There are times, I'm sure, for many of us, when we wonder whether what we are spending our life on is worthwhile. And often these thoughts come about when we think about what other people are doing - and make comparisons.
Undercurrents in contemporary society do little to help with this - we're always confronted with bigger, better, faster, newer, in the hope that we become dissatisfied with what we already have, and part with our cash in order to have the next best thing.
And look, I generally enjoy things which are bigger, better, faster and newer. Who doesn't? But is this necessarily a healthy way to live? And does it lead us to become more dissatisfied with ourselves, and our lives? There is a pretty high risk that it can…
Over the last few weeks, I have been listening to some really helpful talks by Dr Arch Hart, from Fuller Seminary in California. He's a senior professor in psychology, and an expert on matters of mental health and wellbeing, especially amongst Christian leaders and pastors.
Among the many things he speaks about, he really got my attention when he spoke about the difference between success and significance. If we seek to be successful, regardless of our definition of success, we'll not be satisfied, and will often end up depressed. The endless treadmill of bigger, better etc. doesn't slow down, let alone stop.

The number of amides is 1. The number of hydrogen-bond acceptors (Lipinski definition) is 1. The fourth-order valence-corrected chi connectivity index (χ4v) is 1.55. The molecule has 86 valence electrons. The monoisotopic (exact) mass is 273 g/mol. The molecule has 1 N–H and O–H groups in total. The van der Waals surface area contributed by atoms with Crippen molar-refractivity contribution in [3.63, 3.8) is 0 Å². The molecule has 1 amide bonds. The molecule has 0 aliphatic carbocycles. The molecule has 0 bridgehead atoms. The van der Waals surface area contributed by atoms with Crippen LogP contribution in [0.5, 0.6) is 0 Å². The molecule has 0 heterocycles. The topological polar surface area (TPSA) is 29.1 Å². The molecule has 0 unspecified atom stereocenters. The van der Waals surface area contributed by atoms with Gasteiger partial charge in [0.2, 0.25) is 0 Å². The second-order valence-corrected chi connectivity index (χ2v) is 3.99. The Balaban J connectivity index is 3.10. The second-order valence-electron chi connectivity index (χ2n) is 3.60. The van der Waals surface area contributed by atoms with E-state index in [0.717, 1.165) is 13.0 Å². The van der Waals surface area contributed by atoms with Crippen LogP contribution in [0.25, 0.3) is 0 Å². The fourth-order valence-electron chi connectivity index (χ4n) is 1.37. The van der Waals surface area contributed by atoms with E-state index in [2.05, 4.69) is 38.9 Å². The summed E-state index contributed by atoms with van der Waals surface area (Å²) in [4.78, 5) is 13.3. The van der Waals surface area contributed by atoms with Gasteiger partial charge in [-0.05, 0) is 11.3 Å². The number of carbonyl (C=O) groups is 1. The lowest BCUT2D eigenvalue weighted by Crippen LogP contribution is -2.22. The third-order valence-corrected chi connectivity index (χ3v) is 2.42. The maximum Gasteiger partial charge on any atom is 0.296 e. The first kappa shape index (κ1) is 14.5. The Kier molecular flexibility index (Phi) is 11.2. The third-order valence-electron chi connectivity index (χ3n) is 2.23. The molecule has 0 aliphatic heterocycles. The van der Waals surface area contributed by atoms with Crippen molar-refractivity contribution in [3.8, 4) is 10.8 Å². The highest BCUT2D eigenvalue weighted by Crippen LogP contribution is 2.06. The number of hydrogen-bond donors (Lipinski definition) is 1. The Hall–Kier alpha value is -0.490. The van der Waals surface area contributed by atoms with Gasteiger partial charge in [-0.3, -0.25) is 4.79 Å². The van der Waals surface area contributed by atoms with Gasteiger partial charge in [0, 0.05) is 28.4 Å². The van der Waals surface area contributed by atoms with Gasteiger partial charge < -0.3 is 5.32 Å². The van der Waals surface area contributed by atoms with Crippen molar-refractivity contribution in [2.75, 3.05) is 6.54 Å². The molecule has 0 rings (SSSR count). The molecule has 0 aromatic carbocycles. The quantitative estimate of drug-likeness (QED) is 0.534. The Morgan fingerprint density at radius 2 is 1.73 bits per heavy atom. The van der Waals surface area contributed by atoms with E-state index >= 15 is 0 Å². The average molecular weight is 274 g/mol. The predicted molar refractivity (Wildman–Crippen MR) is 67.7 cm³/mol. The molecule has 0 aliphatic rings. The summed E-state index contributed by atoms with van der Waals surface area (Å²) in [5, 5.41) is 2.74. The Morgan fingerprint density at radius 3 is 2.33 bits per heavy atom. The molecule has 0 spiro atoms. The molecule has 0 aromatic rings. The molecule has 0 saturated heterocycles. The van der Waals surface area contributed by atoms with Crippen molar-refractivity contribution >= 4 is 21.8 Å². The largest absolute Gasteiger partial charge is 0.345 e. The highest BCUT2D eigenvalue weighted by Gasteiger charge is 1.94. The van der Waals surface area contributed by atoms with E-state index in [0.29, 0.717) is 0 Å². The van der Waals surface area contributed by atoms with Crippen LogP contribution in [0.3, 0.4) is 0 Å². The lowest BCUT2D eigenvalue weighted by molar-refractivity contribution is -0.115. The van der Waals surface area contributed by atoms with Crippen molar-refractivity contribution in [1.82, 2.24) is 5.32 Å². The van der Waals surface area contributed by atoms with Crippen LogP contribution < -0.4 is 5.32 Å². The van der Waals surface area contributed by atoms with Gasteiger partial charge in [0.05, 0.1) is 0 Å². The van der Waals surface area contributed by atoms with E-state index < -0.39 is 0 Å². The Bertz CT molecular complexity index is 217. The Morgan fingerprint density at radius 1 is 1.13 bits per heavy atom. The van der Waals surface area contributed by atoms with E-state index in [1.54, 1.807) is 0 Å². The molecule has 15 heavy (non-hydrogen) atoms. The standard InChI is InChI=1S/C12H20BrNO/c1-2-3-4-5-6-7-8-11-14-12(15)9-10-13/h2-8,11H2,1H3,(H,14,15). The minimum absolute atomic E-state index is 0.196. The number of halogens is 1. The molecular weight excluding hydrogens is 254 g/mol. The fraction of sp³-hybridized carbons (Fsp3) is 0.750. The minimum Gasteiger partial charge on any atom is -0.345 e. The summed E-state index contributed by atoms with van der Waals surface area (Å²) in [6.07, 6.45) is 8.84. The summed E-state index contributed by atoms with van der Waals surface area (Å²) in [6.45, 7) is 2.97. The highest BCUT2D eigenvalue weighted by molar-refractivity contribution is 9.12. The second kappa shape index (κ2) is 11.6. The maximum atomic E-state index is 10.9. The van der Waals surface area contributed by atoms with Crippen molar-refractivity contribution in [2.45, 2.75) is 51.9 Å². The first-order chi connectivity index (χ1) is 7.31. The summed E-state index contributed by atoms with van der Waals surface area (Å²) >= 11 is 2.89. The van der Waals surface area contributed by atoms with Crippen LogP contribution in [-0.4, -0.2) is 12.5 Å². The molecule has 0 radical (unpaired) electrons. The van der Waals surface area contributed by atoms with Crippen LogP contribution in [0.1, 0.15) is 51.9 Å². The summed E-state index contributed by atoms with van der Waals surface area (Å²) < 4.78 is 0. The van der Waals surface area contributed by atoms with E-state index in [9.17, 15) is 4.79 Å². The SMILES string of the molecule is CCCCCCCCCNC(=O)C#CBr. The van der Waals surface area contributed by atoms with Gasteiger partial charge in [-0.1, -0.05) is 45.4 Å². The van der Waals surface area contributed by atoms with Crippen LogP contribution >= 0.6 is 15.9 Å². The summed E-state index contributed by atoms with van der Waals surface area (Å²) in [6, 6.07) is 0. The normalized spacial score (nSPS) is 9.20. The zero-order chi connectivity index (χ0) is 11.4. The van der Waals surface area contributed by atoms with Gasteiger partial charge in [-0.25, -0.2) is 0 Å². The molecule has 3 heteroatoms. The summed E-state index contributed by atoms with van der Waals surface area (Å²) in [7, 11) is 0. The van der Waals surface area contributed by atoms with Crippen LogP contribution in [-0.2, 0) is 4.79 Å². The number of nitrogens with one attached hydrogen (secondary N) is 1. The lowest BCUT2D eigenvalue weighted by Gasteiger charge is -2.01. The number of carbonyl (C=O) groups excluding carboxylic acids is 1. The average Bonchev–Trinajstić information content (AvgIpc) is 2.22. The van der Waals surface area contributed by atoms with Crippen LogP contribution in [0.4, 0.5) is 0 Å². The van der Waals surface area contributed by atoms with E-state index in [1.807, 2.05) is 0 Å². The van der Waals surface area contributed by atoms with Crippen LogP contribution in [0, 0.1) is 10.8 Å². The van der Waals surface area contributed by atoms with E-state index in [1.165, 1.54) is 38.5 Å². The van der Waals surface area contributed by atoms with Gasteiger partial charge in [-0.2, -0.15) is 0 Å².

But if we live our life in order to be significant things turn out quite differently. My life, my time, my money, the ministry and other activities I am engaged in are meaningful, and valuable, and even pleasing to God, when they are of significance.
Comparisons generally suck! I either compare myself with someone who, however subjectively I view them, is doing "better" than I am - and so I feel discouraged. Or, I compare myself with someone I am "clearly doing way better than…" and so I feel proud. It's lose / lose either way.
Significance, on the other hand, is quite different. It's a much better indicator of value, purpose and meaning than success. An enormous gum tree, which has stood for years, and provides shade from the heat of the sun is clearly significant. It makes a difference. It provides shelter and safety. A miniature chilli plant, despite seeming tiny in comparison to the large gum tree, is also of great significance. It is much smaller of course, and much easier to overlook - but it's fruit is real, powerful and potent.
Silly comparison? Yes. That's my point.
How do you go with comparing yourself with others? Are you chasing after success? Or seeking to be significant?